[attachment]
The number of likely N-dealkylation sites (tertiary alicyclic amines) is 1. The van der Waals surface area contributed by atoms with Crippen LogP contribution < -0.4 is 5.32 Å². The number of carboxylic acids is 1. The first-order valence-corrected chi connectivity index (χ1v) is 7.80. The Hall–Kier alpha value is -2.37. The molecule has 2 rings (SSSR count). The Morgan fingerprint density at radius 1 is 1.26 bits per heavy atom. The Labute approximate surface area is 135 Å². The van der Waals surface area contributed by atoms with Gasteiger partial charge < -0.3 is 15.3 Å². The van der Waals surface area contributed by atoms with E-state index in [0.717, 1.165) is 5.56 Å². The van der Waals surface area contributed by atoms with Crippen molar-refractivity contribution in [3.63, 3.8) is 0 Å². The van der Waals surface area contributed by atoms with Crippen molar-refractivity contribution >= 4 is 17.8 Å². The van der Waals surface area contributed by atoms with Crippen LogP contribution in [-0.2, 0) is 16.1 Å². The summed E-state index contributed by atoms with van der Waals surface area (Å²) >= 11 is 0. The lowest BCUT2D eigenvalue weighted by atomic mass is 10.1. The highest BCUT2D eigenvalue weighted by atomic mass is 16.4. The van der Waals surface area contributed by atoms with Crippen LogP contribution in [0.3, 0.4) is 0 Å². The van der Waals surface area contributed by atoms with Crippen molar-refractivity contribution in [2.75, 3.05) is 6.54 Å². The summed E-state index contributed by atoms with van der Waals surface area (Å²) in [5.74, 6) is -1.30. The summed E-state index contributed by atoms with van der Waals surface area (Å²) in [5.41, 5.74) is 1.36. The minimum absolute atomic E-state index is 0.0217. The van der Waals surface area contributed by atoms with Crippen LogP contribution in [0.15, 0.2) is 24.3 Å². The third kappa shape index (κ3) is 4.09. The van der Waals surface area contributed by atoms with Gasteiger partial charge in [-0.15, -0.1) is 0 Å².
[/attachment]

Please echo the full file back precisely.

The number of likely N-dealkylation sites (tertiary alicyclic amines) is 1. The van der Waals surface area contributed by atoms with Crippen LogP contribution < -0.4 is 5.32 Å². The number of carboxylic acids is 1. The first-order valence-corrected chi connectivity index (χ1v) is 7.80. The Hall–Kier alpha value is -2.37. The molecule has 2 rings (SSSR count). The Morgan fingerprint density at radius 1 is 1.26 bits per heavy atom. The Labute approximate surface area is 135 Å². The van der Waals surface area contributed by atoms with Gasteiger partial charge < -0.3 is 15.3 Å². The van der Waals surface area contributed by atoms with E-state index in [0.717, 1.165) is 5.56 Å². The van der Waals surface area contributed by atoms with Crippen molar-refractivity contribution in [3.63, 3.8) is 0 Å². The van der Waals surface area contributed by atoms with Crippen molar-refractivity contribution >= 4 is 17.8 Å². The van der Waals surface area contributed by atoms with Crippen LogP contribution in [-0.2, 0) is 16.1 Å². The summed E-state index contributed by atoms with van der Waals surface area (Å²) >= 11 is 0. The lowest BCUT2D eigenvalue weighted by atomic mass is 10.1. The highest BCUT2D eigenvalue weighted by atomic mass is 16.4. The van der Waals surface area contributed by atoms with Crippen LogP contribution in [0.3, 0.4) is 0 Å². The van der Waals surface area contributed by atoms with Crippen molar-refractivity contribution in [2.75, 3.05) is 6.54 Å². The summed E-state index contributed by atoms with van der Waals surface area (Å²) in [5.74, 6) is -1.30. The summed E-state index contributed by atoms with van der Waals surface area (Å²) in [5.41, 5.74) is 1.36. The minimum absolute atomic E-state index is 0.0217. The van der Waals surface area contributed by atoms with Crippen LogP contribution in [0.15, 0.2) is 24.3 Å². The third kappa shape index (κ3) is 4.09. The van der Waals surface area contributed by atoms with Gasteiger partial charge in [-0.15, -0.1) is 0 Å².